Brazilian Banking Trojan Switches Distribution Method
A banking Trojan used primarily in Brazil has switched up its game. Previously being distributed primarily through pornography, the Trojan, which goes by several different names, has made the evolutionary step to being spread through phishing email campaigns.
The banking Trojan targeting victims based in the South American country has been called a few different things by different research groups. Some of those names include Ousaban and Javali. The general consensus is that the same Trojan has been in circulation since 2018.
However, it was previously distributed using pornographic images. This is why another group of researchers calls the malware Ousaban - a portmanteau term combining the Portuguese word for "boldness" and "banking".
The banking Trojan is curiously written in Delphi - not the most common programming language nowadays, but popular with malware developers in South America.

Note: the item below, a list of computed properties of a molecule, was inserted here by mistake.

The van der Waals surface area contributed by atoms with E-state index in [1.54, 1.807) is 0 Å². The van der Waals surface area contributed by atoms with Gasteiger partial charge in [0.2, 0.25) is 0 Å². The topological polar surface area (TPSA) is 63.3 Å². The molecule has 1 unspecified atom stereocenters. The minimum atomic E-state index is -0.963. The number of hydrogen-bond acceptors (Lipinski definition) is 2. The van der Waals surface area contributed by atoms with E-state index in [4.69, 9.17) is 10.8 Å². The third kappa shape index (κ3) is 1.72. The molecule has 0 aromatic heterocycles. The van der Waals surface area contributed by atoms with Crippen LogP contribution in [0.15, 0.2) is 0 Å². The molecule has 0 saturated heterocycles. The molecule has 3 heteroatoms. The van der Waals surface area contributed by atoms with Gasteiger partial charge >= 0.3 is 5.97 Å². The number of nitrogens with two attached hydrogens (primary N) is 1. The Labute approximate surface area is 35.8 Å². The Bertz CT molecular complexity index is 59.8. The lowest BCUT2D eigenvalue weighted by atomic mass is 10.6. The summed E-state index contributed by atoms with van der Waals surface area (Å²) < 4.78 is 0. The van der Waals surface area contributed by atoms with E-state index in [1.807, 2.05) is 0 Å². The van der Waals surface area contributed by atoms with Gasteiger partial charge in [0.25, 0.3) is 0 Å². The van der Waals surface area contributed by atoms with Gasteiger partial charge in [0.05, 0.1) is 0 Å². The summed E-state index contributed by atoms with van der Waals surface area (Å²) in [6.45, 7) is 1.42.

The change in distribution method for Ousaban is recent. The malware is now being spread using malicious phishing emails. The topics used to reel victims into opening the malicious attachments in the phishing mail are usually abusing fake delivery notifications.
The trick is that the malware also installs the malicious banking Trojan, using a technique called DLL side-loading. It involves planting the malicious payload, which is then invoked by a legitimate application.
In terms of functionality, Ousaban has all the trappings of regular banking Trojans. It can log keystrokes, capture screenshots, exfiltrate user information and simulate mouse and keyboard activity.
The Trojan uses screen overlays when the user hits a banking website and starts entering credentials, effectively stealing the login information. One difference that sets Ousaban apart from other banking Trojans used on South American victims is its ability to steal login credentials from email accounts as well.
To ensure persistence on the infected system, the Trojan either creates a .lnk shortcut or a VBS loader that are placed inside the system startup directory. Obfuscation is also present, with the malicious payloads sometimes reaching a fantastical 400 MB in size, just because of the heavy obfuscation.